I’ve been wanting to get Belonging by Robin Lee Hatcher ever since it was published a few months ago, but I had enough books stacked up to last til Christmas, so I put in on my Christmas list and made myself wait til then, when I did indeed find it under the tree.
If the book had been authored by anyone but Robin, I probably would not have picked it up based on the plot of a new schoolteacher coming west to make a life for herself. When I first began reading Christian fiction some 30 or so years ago many books had this element to them. But I’ve enjoyed others of Robin’s books, and they have a soft spot in my heart because they’re frequently set in Idaho, where my husband grew up. But just a few pages into this one I forget about any other plotline involving going west.
Felicia Kristofferson lost her mother at a young age and was sent with her brother and sister on an orphan train until they were each taken in to separate homes in separate cities. Felicia grew up in the home of an older couple where no love was expressed: she was really more of a housekeeper and caretaker. She went to college to become a teacher but afterward stayed with the Kristoffersons til their deaths. When she hears of an opening for a schoolteacher in Idaho, she heads west despite the small amount of pay, trusting God to lead and keep her.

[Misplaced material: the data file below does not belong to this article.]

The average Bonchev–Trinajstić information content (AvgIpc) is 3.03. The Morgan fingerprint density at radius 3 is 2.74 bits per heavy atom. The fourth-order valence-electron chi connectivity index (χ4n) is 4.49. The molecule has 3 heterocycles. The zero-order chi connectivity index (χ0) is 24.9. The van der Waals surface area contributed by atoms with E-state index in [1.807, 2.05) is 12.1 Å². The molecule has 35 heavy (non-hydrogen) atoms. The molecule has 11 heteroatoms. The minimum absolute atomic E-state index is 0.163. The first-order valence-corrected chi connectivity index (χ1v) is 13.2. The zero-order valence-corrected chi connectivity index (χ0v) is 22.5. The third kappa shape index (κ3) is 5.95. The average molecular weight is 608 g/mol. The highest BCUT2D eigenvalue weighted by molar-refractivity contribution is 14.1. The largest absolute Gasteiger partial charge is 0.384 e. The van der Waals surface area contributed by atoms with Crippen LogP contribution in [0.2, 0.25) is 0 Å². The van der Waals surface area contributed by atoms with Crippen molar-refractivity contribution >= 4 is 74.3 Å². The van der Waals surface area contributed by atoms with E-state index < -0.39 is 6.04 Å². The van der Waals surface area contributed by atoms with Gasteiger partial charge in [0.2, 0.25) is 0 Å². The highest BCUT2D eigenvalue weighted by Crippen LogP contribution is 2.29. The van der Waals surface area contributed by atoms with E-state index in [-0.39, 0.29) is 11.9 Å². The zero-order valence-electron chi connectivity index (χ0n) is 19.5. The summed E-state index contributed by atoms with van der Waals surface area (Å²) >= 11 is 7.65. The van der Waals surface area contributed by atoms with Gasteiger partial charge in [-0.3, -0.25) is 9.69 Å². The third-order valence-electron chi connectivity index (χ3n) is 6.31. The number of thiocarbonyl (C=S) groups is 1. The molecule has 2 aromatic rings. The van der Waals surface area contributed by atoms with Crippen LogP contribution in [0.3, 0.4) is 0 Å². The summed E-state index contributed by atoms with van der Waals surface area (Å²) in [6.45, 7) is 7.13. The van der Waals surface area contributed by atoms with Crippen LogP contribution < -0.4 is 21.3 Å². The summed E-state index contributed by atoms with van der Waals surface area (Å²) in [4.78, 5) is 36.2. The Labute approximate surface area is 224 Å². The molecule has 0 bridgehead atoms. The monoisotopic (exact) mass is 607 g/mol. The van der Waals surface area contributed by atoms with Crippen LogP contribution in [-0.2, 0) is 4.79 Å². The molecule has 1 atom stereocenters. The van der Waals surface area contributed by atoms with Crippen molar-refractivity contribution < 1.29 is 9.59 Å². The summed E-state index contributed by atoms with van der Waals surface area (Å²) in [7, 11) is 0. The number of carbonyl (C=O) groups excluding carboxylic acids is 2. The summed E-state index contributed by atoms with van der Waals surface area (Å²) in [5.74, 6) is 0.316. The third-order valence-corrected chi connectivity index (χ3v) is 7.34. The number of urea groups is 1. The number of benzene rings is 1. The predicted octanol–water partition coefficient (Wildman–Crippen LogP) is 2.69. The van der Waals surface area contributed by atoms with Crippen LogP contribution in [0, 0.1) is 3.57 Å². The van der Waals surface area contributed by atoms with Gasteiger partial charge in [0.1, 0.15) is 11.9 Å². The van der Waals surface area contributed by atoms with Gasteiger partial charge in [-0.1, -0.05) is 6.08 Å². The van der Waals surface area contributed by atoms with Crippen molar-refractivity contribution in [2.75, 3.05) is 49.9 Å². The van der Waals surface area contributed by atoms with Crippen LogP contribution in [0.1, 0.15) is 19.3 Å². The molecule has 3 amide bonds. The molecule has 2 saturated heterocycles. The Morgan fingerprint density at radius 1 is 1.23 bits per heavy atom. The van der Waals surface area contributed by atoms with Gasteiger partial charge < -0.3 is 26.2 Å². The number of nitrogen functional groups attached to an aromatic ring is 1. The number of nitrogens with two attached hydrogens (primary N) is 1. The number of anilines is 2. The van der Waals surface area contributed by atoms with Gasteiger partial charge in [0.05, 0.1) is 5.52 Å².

Colin is a widower with a young daughter who is not happy about the school board hiring an inexperienced young single female teacher. He assumes she’ll marry at the first opportunity, leaving the board and the students in another upheaval to find a new teacher. But his daughter, Charity, takes to Felicia immediately, and he reluctantly decides to give her a chance. Colin is also not on the best of terms with the God who took his wife from him.
Though Colin has no desire to marry again, he can’t help but notice the attractive widow Kathleen has been especially friendly toward him (at her mother-in-law’s urging). It would make sense for them to marry in many ways, yet he can’t help finding himself attracted to the new schoolteacher in spite of himself.
Felicia, meanwhile, doesn’t understand why Colin is warm toward her sometimes and gruff and distant at others or why her friend Kathleen’s mother-in-law seems to be sowing seeds of discord against her.
Felicia, Colin, and Kathleen each have issues to work through, which, of course, makes up the plot of the book. I did enjoy their journeys, especially Colin’s. I love how Robin doesn’t write “just” a romance story, but rather a “life” story, dealing with the deeper issues in people’s hearts and their walk with the Lord.
(This review will also be linked to Semicolon‘s Saturday Review of Books.)